It always gets me that with each record, the front row is young kids. That’s kind of the order of how shows go—you get all the young kids on the rail and then all the older heads towards the back.

It’s been about three years between each record and there’s a new group of 21-year-olds on the rail. They weren’t there last time, and they certainly weren’t there 15 years ago. So I really kind of appreciate that it’s connecting with a new audience each time. You don’t see how that happens in the real world. I think there’s this connection to new forms, but it’s not hype music, it’s not the micro-genre of the year.

How do you reckon with that personal meaning underscoring the album? I understand you went through a period of mourning, and spent a good chunk of time feeling that your whole family was spread out all over the world. Where can we hear that on Migration?

That’s what I was saying earlier about the “Kerala” track, it was made in that sort of frenzied environment of being on tour. It was when I got back to L.A. about this time last year when all of the stuff sort of settled from the past two years of touring. I was able to process a bunch of shit, [and] I went through a load of stuff I didn’t have time to process in two years of touring.

Emotionally?

Yeah, yeah. When I stopped and settled it all caught up with me. Tracks like “Second Sun” and “Grains,” these moments were a reflection of those things.

How do you reverse engineer those intimate moments as a producer? I’m thinking of the times you play with a string section, too. When the production comes from such a personal and subtle place, how do you recreate that? How do you export those ideas to the players and the band, the energy and the vibe?

You just work with people who understand where you’re coming from with it and it all falls into place itself, really. We try different ideas. The band that I’m going out on tour with hasn’t heard the record yet. But they get it, and for the most part they’re fans of the music. But you’ve got to have that juxtaposition in there as well. Some of the band isn’t that familiar with the genre that the music exists in, so trying to have their interpretation as well kind of helps.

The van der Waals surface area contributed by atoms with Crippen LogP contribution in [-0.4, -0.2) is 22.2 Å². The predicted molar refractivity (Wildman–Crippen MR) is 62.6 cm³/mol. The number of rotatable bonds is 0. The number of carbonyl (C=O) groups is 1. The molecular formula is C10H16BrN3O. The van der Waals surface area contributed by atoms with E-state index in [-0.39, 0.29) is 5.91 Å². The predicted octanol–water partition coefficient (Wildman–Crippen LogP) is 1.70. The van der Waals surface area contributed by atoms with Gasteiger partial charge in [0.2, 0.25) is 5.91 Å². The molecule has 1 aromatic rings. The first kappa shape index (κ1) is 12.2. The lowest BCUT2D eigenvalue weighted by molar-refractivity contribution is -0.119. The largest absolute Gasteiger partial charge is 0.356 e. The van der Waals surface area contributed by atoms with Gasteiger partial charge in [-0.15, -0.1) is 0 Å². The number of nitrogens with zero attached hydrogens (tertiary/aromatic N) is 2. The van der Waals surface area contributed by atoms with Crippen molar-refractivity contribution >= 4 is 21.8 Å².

Based on this fairly recent American epidemic of ubiquitous EDM music festivals like Ultra with the same headliners playing the same sets and the same light show, there’s this prediction that EDM will soon go the way of disco in 10 years, that we’ll be hearing it in diners and party-supply stores, places like that. Where do you see the conversation going amongst yourself and your contemporaries like Sam Shephard and Kieran Hebdan? What does the future look like in the broadest of terms?

Well, the two things you described, Ultra Festival and Floating Points/Four Tet…commercial EDM and progressive, left-field electronica are two very different things. There’s some crossover, sure. But that’s an age thing, right? It’s also a geographical thing. America is its own biosphere of music, especially with dance music. The American dance music revolution has only just happened. The European one happened in the ‘90s, and it peaked with the Ibiza thing in the mid-‘90s.

So we’re still young, there’s still hope?

Yeah, the EDM bubble is bursting. We’d always say that these kids, when they get a bit older they’ll dig a bit deeper. They’re not gonna look back, though. They’re not gonna get into me and Four Tet. They’re gonna do their own thing, kind of like Odesza.

This is the wave of those people that sort of came up on the first wave of EDM. They were into Calvin Harris five years ago, and now they’re doing their own thing. But with the corporate nature of things like Ultra, people are gonna wanna take control of their own scene a bit more, start their own thing, bring it back into the warehouses. Not a corporate-sponsored line of being packed into a sports arena and told when to put their hands in the air.

Bonobo plays both weekends of Coachella music festival April 14 and April 21. He plays Terminal 5 in NYC on April 28